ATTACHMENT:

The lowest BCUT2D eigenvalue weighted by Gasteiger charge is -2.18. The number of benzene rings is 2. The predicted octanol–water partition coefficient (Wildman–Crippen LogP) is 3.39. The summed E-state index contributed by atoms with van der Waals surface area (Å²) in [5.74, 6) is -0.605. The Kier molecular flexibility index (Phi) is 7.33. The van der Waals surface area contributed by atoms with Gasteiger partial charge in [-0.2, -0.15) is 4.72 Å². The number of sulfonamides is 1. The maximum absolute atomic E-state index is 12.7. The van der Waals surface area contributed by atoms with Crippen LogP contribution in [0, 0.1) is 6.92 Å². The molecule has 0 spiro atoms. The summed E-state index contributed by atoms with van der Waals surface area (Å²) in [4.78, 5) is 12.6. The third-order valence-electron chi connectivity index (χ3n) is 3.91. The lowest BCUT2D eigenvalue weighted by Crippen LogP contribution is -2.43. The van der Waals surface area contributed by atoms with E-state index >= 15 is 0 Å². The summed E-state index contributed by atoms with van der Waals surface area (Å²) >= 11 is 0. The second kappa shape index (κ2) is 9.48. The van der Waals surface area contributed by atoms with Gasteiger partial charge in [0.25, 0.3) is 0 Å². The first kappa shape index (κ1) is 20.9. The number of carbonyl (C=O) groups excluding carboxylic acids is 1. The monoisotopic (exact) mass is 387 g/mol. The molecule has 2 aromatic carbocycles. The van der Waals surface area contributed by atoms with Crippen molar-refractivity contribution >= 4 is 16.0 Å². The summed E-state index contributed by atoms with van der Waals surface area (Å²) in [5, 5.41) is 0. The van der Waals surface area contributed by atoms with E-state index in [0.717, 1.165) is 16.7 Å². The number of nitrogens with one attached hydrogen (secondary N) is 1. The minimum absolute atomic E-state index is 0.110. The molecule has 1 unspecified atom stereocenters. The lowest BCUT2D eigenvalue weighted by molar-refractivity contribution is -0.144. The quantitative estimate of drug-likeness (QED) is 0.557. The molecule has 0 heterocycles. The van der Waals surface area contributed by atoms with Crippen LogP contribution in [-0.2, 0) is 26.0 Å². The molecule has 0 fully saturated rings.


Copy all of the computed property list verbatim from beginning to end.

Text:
The lowest BCUT2D eigenvalue weighted by Gasteiger charge is -2.18. The number of benzene rings is 2. The predicted octanol–water partition coefficient (Wildman–Crippen LogP) is 3.39. The summed E-state index contributed by atoms with van der Waals surface area (Å²) in [5.74, 6) is -0.605. The Kier molecular flexibility index (Phi) is 7.33. The van der Waals surface area contributed by atoms with Gasteiger partial charge in [-0.2, -0.15) is 4.72 Å². The number of sulfonamides is 1. The maximum absolute atomic E-state index is 12.7. The van der Waals surface area contributed by atoms with Crippen LogP contribution in [0, 0.1) is 6.92 Å². The molecule has 0 spiro atoms. The summed E-state index contributed by atoms with van der Waals surface area (Å²) in [4.78, 5) is 12.6. The third-order valence-electron chi connectivity index (χ3n) is 3.91. The lowest BCUT2D eigenvalue weighted by Crippen LogP contribution is -2.43. The van der Waals surface area contributed by atoms with E-state index >= 15 is 0 Å². The summed E-state index contributed by atoms with van der Waals surface area (Å²) >= 11 is 0. The second kappa shape index (κ2) is 9.48. The van der Waals surface area contributed by atoms with Gasteiger partial charge in [0.25, 0.3) is 0 Å². The first kappa shape index (κ1) is 20.9. The number of carbonyl (C=O) groups excluding carboxylic acids is 1. The monoisotopic (exact) mass is 387 g/mol. The molecule has 2 aromatic carbocycles. The van der Waals surface area contributed by atoms with Crippen molar-refractivity contribution >= 4 is 16.0 Å². The summed E-state index contributed by atoms with van der Waals surface area (Å²) in [5, 5.41) is 0. The van der Waals surface area contributed by atoms with E-state index in [0.717, 1.165) is 16.7 Å². The number of nitrogens with one attached hydrogen (secondary N) is 1. The minimum absolute atomic E-state index is 0.110. The molecule has 1 unspecified atom stereocenters. The lowest BCUT2D eigenvalue weighted by molar-refractivity contribution is -0.144. The quantitative estimate of drug-likeness (QED) is 0.557. The molecule has 0 heterocycles. The van der Waals surface area contributed by atoms with Crippen LogP contribution in [-0.2, 0) is 26.0 Å². The molecule has 0 fully saturated rings.